Sub-theme 06: [SWG 06] Organizing with More-than-Humans? Post-Human Performativity Amid Perpetual Crisis

Karen Lee Ashcraft
University of Colorado Boulder, USA
Nicolas Bencherki
Université TÉLUQ in Montréal, Canada
Mie Plotnikof
Aarhus University in Copenhagen, Denmark

Call for Papers

Understanding how human organizing also involves non-human agencies, often by exploring the role of technologies and other human-made artifacts, is critical to organization studies (Beyes, et al., 2022; Orlikowski 2000; Putnam, 2015). Scholars examine, for instance, the ways that the interplay between humans and technology changes in response to innovation needs, (dis)organizing work practices intentionally or not (Leonardi & Barley, 2010; Ratner & Plotnikof, 2022). Similar studies discuss how technology transforms workers–making them cyborgs (Haraway, 1985) – ‘extending’ them by datafication, smart devices, or online networks, hence entangling work practices, subjectivities, bodies, and feelings with technology in ever-changing ways (Fleming, 2017; Newlands, 2021). Recently, however, the ‘eco-political’ turn (Haraway, 2016; Latour, 2017) also inspires organization scholars to question how nature and other living species participate in organizing the more-than-human world (Labatut et al., 2016; Nyberg et al., 2022). Such research unpacks, for example, the ways that human-nature and human-animal relations co-produce (more) responsible, sustainable, caring or otherwise alternative forms of organizing (e.g., activist, feminist, Global South, etc.) (Ergene et al., 2018; Houpalainen, 2020). Such efforts help to reimagine how different agencies (re)organize work life amidst perpetual crisis.
This sub-theme explores more-than-human relations and the differences they make to organizing. It will extend above debates by redressing questions of how organizing with more-than-human relations perform and (re)configure work and workers in various – intentional and unintentional – ways responding to present and future challenges. This may well open debates about the ways in which emerging post-humanist approaches to organizing can and should incorporate non-human agencies “anew”, maybe even “better”? The quotation marks signal these as contested terms, open for discussion as we engage with organizational practice and research with various agencies – technology, nature, artifacts, symbols, etc. Such a stance challenges the habitual spotlight on human talk, action and intention, and refocuses on relational performativity of practices, interactions, entanglements and hybridities, etc. It also asks us to remain curious about which agencies come to matter by their relation, demarcating what can be considered ‘new’ or ‘better’ (or the opposite), thus involving ethico-political concerns (Barad, 2007; de la Bellacasa, 2014; Harraway, 2016).
Advancing approaches to decenter the human in organizing has been vigorously debated by the communicative constitution of organization (CCO) scholars, amongst others (Schoeneborn et al., 2019). They argue that it is relationality that is performative of all sorts of (dis)organizing (Kuhn et al., 2017; Vasquéz & Kuhn, 2019). Emphasizing performative relations rather than singular entities relocates focus from who or what ‘has’ agency, to the ways that relational agencies come to matter through multimodal communication practices (Bencherki, 2016; Cooren, 2006). Such a perspective and other approaches to relational performativity, can help to renew how we study organizing with more-than-humans, shedding different light on the potential solutions and challenges such performative relationality pose in neoliberal society.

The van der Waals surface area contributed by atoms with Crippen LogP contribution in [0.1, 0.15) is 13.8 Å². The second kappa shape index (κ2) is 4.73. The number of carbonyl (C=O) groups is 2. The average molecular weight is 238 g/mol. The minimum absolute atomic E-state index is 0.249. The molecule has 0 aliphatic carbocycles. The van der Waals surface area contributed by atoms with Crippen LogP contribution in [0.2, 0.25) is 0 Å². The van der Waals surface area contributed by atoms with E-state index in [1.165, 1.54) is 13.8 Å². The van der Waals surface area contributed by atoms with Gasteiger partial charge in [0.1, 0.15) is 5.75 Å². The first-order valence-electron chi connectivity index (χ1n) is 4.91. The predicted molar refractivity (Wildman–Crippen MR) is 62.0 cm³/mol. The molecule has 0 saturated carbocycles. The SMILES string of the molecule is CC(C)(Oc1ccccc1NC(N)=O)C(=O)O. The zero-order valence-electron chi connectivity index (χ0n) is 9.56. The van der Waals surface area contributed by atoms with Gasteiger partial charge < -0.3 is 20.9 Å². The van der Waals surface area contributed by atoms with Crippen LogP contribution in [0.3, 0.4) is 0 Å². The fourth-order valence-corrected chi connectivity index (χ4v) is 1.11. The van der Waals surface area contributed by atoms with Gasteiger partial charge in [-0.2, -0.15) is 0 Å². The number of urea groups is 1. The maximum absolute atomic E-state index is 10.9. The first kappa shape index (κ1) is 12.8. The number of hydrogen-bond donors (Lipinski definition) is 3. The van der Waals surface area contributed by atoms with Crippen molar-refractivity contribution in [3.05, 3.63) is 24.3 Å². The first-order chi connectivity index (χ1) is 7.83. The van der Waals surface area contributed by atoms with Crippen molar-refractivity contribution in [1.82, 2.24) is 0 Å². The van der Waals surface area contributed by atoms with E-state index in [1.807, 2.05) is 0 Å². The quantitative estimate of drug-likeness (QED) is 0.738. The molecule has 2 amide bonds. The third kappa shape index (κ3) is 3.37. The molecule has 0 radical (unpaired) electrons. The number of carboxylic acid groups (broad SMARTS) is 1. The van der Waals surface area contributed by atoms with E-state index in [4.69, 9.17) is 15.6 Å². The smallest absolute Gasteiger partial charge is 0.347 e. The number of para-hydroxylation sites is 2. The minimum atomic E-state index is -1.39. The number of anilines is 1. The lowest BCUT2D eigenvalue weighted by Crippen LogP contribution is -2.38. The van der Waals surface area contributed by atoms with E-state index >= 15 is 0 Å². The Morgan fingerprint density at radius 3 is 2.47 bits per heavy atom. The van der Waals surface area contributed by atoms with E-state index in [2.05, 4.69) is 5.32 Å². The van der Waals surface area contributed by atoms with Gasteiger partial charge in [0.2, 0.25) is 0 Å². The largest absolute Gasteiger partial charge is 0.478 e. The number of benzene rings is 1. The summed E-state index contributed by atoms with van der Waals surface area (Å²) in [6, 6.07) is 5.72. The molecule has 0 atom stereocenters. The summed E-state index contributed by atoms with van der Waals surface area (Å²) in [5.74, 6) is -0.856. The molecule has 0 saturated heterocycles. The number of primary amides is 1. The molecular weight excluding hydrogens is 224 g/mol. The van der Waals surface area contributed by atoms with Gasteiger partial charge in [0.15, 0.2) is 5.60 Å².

Recognizing that we live in times that normalize ongoing crisis (Berlant, 2011), and that bodies of all kinds are affected differently by this intensifying state of affairs (Puar, 2017), the sub-theme will be particularly attentive to the way in which post-humanist approaches can help us to productively reconsider matters of power, resistance, authority, identity, affect, population, and their (dis)ordering capacity (Vásquez  & Kuhn, 2019). To adequately address such matters, we consider it crucial to attend closely to the dynamics whereby difference is produced, unsettled, and dismantled – for instance, practices of racializing, gendering, Othering, queering (Ashcraft, 2019; Plotnikof et al., 2022; Raman, 2001). This may also involve demonstrating how more-than-human orientations stand to challenge residual dualisms and distinctions, such as mind vs. body, human vs. machine, culture vs. nature, discourse vs. materiality, emotion vs. affect, and so on.
In this vein, the sub-theme invites submissions that explore organizing with more-than-human-relations from a range of theories, methodologies and contexts. We will also be open to work using a communicatively performative approach, although it may not exclusively focus on the topic of the sub-theme. Below is a list of suggestive – not exhaustive – themes that can be addressed:

  • Which more-than-human relations, practices, identities, and affects emerge from post-humanist approaches to organizing responsive to perpetual change and/or crisis?

  • What do the ‘more’-than-human add to our understanding? How do technologies, nature, multi-species, or other agencies co-create performativity in organizing?

  • Which downsides (problems, shortcomings, challenges etc.) of more-than-human performativity might be at play and how can they be addressed?

  • What becomes of, e.g., power, resistance, diversity, and inequality as post-humanism engenders emerging (new, better?) forms of work practices and subjectivities?

  • What are the ethical considerations of attending to non-human agencies in organizational practices and research of collective (working) lives?

  • What kinds of solidarity and care may emerge from post-humanist approaches to more-than-human performativity in work organizing and subjectivity?

  • How can we decenter research from human action and communication, to explore more-than-human relational performativity at the intersections of, for example, discourse, materiality, and affect?

  • What more-than-human approaches (theorizing, methodology, and analysis) are available and how are we challenged to advance further (e.g., by writing differently)?